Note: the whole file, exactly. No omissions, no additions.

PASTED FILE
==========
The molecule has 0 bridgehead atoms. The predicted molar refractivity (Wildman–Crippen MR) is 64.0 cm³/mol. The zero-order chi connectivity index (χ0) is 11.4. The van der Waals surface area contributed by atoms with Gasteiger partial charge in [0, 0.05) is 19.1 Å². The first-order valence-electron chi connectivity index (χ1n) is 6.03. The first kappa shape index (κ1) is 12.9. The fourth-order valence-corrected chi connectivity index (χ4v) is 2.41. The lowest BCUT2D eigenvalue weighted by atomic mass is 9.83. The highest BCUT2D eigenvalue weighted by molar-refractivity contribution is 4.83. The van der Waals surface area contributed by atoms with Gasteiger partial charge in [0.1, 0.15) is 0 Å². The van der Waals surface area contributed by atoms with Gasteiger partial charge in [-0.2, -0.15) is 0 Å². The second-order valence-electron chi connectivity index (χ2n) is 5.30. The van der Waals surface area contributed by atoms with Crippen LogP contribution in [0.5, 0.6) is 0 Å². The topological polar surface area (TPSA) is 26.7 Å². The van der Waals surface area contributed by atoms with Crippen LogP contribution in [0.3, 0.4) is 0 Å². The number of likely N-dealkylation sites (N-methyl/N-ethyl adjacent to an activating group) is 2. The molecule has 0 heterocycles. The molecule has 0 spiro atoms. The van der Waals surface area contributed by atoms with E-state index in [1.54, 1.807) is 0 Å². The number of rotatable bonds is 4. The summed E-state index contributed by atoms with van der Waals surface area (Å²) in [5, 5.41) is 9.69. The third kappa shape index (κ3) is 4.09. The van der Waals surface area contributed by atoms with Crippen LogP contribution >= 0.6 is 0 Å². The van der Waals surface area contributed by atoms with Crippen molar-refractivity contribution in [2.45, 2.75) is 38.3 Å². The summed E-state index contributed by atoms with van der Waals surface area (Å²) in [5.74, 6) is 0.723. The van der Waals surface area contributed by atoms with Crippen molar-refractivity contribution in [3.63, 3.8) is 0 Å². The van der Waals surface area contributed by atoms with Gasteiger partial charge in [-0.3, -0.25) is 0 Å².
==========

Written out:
The molecule has 0 bridgehead atoms. The predicted molar refractivity (Wildman–Crippen MR) is 64.0 cm³/mol. The zero-order chi connectivity index (χ0) is 11.4. The van der Waals surface area contributed by atoms with Gasteiger partial charge in [0, 0.05) is 19.1 Å². The first-order valence-electron chi connectivity index (χ1n) is 6.03. The first kappa shape index (κ1) is 12.9. The fourth-order valence-corrected chi connectivity index (χ4v) is 2.41. The lowest BCUT2D eigenvalue weighted by atomic mass is 9.83. The highest BCUT2D eigenvalue weighted by molar-refractivity contribution is 4.83. The van der Waals surface area contributed by atoms with Gasteiger partial charge in [0.1, 0.15) is 0 Å². The van der Waals surface area contributed by atoms with Gasteiger partial charge in [-0.2, -0.15) is 0 Å². The second-order valence-electron chi connectivity index (χ2n) is 5.30. The van der Waals surface area contributed by atoms with Crippen LogP contribution in [0.5, 0.6) is 0 Å². The topological polar surface area (TPSA) is 26.7 Å². The van der Waals surface area contributed by atoms with Crippen LogP contribution in [0.3, 0.4) is 0 Å². The number of likely N-dealkylation sites (N-methyl/N-ethyl adjacent to an activating group) is 2. The molecule has 0 heterocycles. The molecule has 0 spiro atoms. The van der Waals surface area contributed by atoms with E-state index in [1.54, 1.807) is 0 Å². The number of rotatable bonds is 4. The summed E-state index contributed by atoms with van der Waals surface area (Å²) in [5, 5.41) is 9.69. The third kappa shape index (κ3) is 4.09. The van der Waals surface area contributed by atoms with Crippen LogP contribution >= 0.6 is 0 Å². The van der Waals surface area contributed by atoms with Crippen molar-refractivity contribution in [2.45, 2.75) is 38.3 Å². The summed E-state index contributed by atoms with van der Waals surface area (Å²) in [5.74, 6) is 0.723. The van der Waals surface area contributed by atoms with Crippen molar-refractivity contribution in [3.63, 3.8) is 0 Å². The van der Waals surface area contributed by atoms with Gasteiger partial charge in [-0.3, -0.25) is 0 Å².